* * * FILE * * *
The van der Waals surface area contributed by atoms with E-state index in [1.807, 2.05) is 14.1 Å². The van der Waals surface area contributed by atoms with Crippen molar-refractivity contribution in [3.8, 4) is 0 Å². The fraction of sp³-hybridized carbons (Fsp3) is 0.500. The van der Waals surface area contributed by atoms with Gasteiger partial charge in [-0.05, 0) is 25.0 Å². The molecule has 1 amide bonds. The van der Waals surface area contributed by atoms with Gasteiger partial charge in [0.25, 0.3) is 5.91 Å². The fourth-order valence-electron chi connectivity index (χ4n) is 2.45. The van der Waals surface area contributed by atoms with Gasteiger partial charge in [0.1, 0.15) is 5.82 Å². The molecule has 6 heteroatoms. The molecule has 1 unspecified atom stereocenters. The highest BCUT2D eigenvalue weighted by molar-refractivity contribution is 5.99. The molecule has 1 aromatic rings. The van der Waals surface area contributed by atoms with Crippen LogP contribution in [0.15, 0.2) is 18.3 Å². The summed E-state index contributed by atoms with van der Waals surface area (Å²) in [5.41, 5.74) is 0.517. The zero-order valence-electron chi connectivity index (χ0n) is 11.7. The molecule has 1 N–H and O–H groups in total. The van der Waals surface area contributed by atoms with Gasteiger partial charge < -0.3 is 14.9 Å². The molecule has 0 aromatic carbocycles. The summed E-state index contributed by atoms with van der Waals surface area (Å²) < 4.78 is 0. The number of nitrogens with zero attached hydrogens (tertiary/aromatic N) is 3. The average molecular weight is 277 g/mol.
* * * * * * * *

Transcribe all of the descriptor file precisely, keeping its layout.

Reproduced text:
The van der Waals surface area contributed by atoms with E-state index in [1.807, 2.05) is 14.1 Å². The van der Waals surface area contributed by atoms with Crippen molar-refractivity contribution in [3.8, 4) is 0 Å². The fraction of sp³-hybridized carbons (Fsp3) is 0.500. The van der Waals surface area contributed by atoms with Gasteiger partial charge in [-0.05, 0) is 25.0 Å². The molecule has 1 amide bonds. The van der Waals surface area contributed by atoms with Gasteiger partial charge in [0.25, 0.3) is 5.91 Å². The fourth-order valence-electron chi connectivity index (χ4n) is 2.45. The van der Waals surface area contributed by atoms with Gasteiger partial charge in [0.1, 0.15) is 5.82 Å². The molecule has 6 heteroatoms. The molecule has 1 unspecified atom stereocenters. The highest BCUT2D eigenvalue weighted by molar-refractivity contribution is 5.99. The molecule has 1 aromatic rings. The van der Waals surface area contributed by atoms with Crippen LogP contribution in [0.15, 0.2) is 18.3 Å². The summed E-state index contributed by atoms with van der Waals surface area (Å²) in [5.41, 5.74) is 0.517. The zero-order valence-electron chi connectivity index (χ0n) is 11.7. The molecule has 1 N–H and O–H groups in total. The van der Waals surface area contributed by atoms with Gasteiger partial charge < -0.3 is 14.9 Å². The molecule has 0 aromatic carbocycles. The summed E-state index contributed by atoms with van der Waals surface area (Å²) < 4.78 is 0. The number of nitrogens with zero attached hydrogens (tertiary/aromatic N) is 3. The average molecular weight is 277 g/mol.